ec-8 - Chapter 14: Monetary Policy After this chapter you...

Info iconThis preview shows pages 1–9. Sign up to view the full content.

View Full Document Right Arrow Icon
Chapter 14: Monetary Policy After this chapter you should be able to do the following. Define monetary policy and describe the Federal Reserve’s monetary policy goals. Describe the Federal Reserve’s monetary policy targets, and explain how expansionary and contractionary monetary policies affect the interest rate. 1
Background image of page 1

Info iconThis preview has intentionally blurred sections. Sign up to view the full version.

View Full DocumentRight Arrow Icon
Use aggregate demand and aggregate supply graphs to show the effects of monetary policy on real GDP and the price level. Discuss the Fed’s setting of monetary policy targets and assess the arguments for and against the independence of the Federal Reserve. 2
Background image of page 2
Monetary policy is the actions the Federal Reserve takes to manage the money supply and interest rates to pursue its economic objectives. The Fed’s objectives have changed over the years. The Federal Reserve System’s chief objective when it was first established was to ensure the stability of the banking system by acting as a lender of last resort. By the 1950s its goal was to keep interest rates low and stable. The Federal Reserve Act of 1978 charged the Fed with achieving both a low, stable inflation rate and full employment. 3
Background image of page 3

Info iconThis preview has intentionally blurred sections. Sign up to view the full version.

View Full DocumentRight Arrow Icon
The Objectives of Monetary Policy Low, stable inflation (this is what they concentrate on) Full employment implying no cyclical unemployment Natural rate of unemployment is the rate where there is no cyclical unemployment. Other objectives Economic Growth Stability of Financial markets and institutions 4
Background image of page 4
Let’s look at price stability We will need to develop an aggregate money market to show how the Fed can effect price stability. 14 - 1 The Inflation Rate, 1952-2004 5
Background image of page 5

Info iconThis preview has intentionally blurred sections. Sign up to view the full version.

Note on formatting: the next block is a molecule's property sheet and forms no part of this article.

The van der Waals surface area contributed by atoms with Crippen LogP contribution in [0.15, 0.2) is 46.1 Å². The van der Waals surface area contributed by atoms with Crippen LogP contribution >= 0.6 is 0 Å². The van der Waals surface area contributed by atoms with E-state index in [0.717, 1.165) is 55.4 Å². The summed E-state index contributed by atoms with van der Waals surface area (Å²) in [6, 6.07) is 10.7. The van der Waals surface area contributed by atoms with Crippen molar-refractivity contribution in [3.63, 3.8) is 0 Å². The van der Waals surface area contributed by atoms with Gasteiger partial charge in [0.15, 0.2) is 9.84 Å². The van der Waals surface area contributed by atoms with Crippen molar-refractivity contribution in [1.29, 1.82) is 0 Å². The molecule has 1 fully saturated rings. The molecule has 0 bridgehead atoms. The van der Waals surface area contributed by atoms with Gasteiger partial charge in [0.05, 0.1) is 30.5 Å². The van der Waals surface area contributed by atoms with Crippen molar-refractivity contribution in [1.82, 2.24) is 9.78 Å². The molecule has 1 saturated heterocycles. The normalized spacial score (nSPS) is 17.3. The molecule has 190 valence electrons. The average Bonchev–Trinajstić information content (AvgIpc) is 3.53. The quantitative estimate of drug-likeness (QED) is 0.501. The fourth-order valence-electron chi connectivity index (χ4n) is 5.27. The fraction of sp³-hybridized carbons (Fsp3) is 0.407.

View Full DocumentRight Arrow Icon
The Aggregate Money Market A person’s wealth can be held as stocks, bonds which earn a return, or as money (currency or checking account), which earns no return (or very little in the case of interest paying checking accounts). For simplicity we will assume a person holds either money or bonds. The opportunity cost of holding money is the forgone return measured by the interest rate you could have received is you held bonds. 6
Background image of page 6
Determines of how much cash an individual will decide to hold Interest rates : Rising interest rates lead the public to decrease its quantity of money demanded. Changes results in movements on the Money demand curve. Real income : Rising real income will lead to a desire to hold more money. Changes results in shifts of the Money demand curve. The price level : Rising price level will lead to a desire to hold more money. Changes results in shifts of the Money demand curve. 7
Background image of page 7

Info iconThis preview has intentionally blurred sections. Sign up to view the full version.

View Full DocumentRight Arrow Icon
To perform transactions quickly and easily Liquidity demand for money is the demand for money that represents the needs or desires off individuals or firms to make purchases on short notice without incurring excessive costs. Speculation
Background image of page 8
Image of page 9
This is the end of the preview. Sign up to access the rest of the document.

Page1 / 31

ec-8 - Chapter 14: Monetary Policy After this chapter you...

This preview shows document pages 1 - 9. Sign up to view the full document.

View Full Document Right Arrow Icon
Ask a homework question - tutors are online